As the adoption rate of Bitcoin continues to increase in the future, and the price of Bitcoin rises accordingly, it is possible that price tags will not be denominated in decimal places of a single Bitcoin, but rather in smaller units. For instance, if the price of Bitcoin reaches significant heights, a price tag might display 100 Sats instead of 0.000001 BTC. This division into smaller units makes Bitcoin more practical for everyday use and ensures that it can remain a global means of exchange, regardless of the value of each Bitcoin.
Another benefit of Bitcoin's divisibility into smaller units is that people can purchase fractional amounts of Bitcoin. It means that even if the price of a whole Bitcoin is beyond someone's budget, they can still invest in Bitcoin by buying a fraction of it, such as 0.1 BTC or 0.001 BTC. This feature enables wider access to Bitcoin and makes it more accessible to people with different financial means.
1 Bitcoin (BTC) = 100,000,000 Satoshis (Sats)
1 Bit = 100 Satoshis
1 MilliBitcoin (mBTC) = 1,000,000 Satoshis
1 MicroBitcoin (μBTC) = 100 Satoshis
Bitcoin's smallest unit is the Satoshi, which is equal to one hundred millionth of a Bitcoin (0.00000001 BTC). The Bit, mBTC, and μBTC are other common units used to express smaller amounts of Bitcoin. The Bit is equal to one hundredth of a millionth of a Bitcoin (0.000001 BTC), the mBTC is equal to one thousandth of a Bitcoin (0.001 BTC), and the μBTC is equal to one millionth of a Bitcoin (0.000001 BTC).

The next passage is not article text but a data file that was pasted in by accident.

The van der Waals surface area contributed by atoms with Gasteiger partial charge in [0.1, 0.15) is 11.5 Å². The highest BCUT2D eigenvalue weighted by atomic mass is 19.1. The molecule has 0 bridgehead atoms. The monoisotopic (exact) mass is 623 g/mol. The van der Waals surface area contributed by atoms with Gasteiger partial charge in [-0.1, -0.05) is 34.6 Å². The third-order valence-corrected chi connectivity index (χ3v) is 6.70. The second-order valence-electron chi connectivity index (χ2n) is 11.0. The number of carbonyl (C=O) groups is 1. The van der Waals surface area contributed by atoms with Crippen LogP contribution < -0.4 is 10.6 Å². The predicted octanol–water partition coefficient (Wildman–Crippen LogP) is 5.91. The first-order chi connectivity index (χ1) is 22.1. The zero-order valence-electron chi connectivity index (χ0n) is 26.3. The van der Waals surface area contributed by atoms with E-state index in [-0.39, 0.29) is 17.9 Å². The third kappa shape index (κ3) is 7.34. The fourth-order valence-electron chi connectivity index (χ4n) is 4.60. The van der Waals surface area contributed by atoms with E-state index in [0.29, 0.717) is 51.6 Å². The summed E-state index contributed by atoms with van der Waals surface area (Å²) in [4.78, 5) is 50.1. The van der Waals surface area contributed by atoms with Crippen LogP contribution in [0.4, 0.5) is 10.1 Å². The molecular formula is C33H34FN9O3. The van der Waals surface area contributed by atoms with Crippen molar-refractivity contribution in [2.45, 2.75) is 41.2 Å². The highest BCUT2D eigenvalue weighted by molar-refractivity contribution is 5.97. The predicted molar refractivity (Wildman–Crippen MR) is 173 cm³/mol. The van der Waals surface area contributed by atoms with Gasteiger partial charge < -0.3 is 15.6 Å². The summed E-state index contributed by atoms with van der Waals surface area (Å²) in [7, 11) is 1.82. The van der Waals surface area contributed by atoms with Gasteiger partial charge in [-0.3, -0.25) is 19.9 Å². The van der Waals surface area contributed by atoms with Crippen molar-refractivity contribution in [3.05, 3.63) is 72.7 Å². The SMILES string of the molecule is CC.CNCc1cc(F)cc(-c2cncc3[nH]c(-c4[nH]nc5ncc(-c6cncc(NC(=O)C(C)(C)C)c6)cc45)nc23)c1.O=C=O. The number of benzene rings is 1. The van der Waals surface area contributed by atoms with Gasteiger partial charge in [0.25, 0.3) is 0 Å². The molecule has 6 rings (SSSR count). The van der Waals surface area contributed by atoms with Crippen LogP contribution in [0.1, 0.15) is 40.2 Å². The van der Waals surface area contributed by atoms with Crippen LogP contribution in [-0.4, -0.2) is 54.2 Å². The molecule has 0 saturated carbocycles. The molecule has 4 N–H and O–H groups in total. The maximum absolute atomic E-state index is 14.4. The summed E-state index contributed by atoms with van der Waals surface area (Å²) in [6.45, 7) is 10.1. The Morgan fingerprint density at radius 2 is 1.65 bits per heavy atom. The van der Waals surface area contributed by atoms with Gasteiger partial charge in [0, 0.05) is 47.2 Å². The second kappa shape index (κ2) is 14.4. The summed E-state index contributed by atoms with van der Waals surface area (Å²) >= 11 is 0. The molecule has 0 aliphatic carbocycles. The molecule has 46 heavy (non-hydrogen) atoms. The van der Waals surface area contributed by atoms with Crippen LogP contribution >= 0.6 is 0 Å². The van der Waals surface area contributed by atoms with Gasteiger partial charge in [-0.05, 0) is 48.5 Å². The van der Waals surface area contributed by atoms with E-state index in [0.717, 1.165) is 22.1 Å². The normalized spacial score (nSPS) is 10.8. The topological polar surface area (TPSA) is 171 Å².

These different units of Bitcoin allow for easy conversion and use of Bitcoin, whether in small or large amounts.
How are new Bitcoins created?
Bitcoin is produced exclusively through a process called "mining." While it is figuratively similar to the mining of gold, the production of new Bitcoin has nothing to do with actual mining. Instead, it refers to how new Bitcoins are created.
In Bitcoin mining, miners use powerful computers to solve complex mathematical problems in order to validate transactions and add new blocks to the blockchain. A block is a collection of transactions that are grouped together and added to the blockchain as a single unit. The blockchain is a public ledger that records all Bitcoin transactions, and each block added to the blockchain represents a new set of transactions that have been validated by the network.
To find a new block, the miner must solve a complex mathematical problem called a "hash." A hash is a unique digital fingerprint of a block, generated by a complex algorithm. The hash function takes data from the block and creates a unique string of letters and numbers that is a fixed length. The miner's computer generates and tests millions of different hashes until it finds one that meets the network's criteria for a valid block.
The difficulty of a hash is automatically adjusted dynamically based on the computing power (or hash rate) on the network. The hash rate measures the amount of computing power being used to mine Bitcoin. The higher the hash rate, the more computing power is being used to solve the mathematical problems and validate transactions. A higher hash rate also means that it is more difficult to mine new Bitcoin because the difficulty adjusts to maintain a constant rate of new Bitcoin creation.
In summary, mining is the process of validating transactions and adding new blocks to the blockchain using powerful computers to solve complex mathematical problems called hashes. A block is a collection of transactions grouped together and added to the blockchain as a single unit. The difficulty of a hash is adjusted dynamically based on the hash rate, which measures the amount of computing power being used to mine Bitcoin.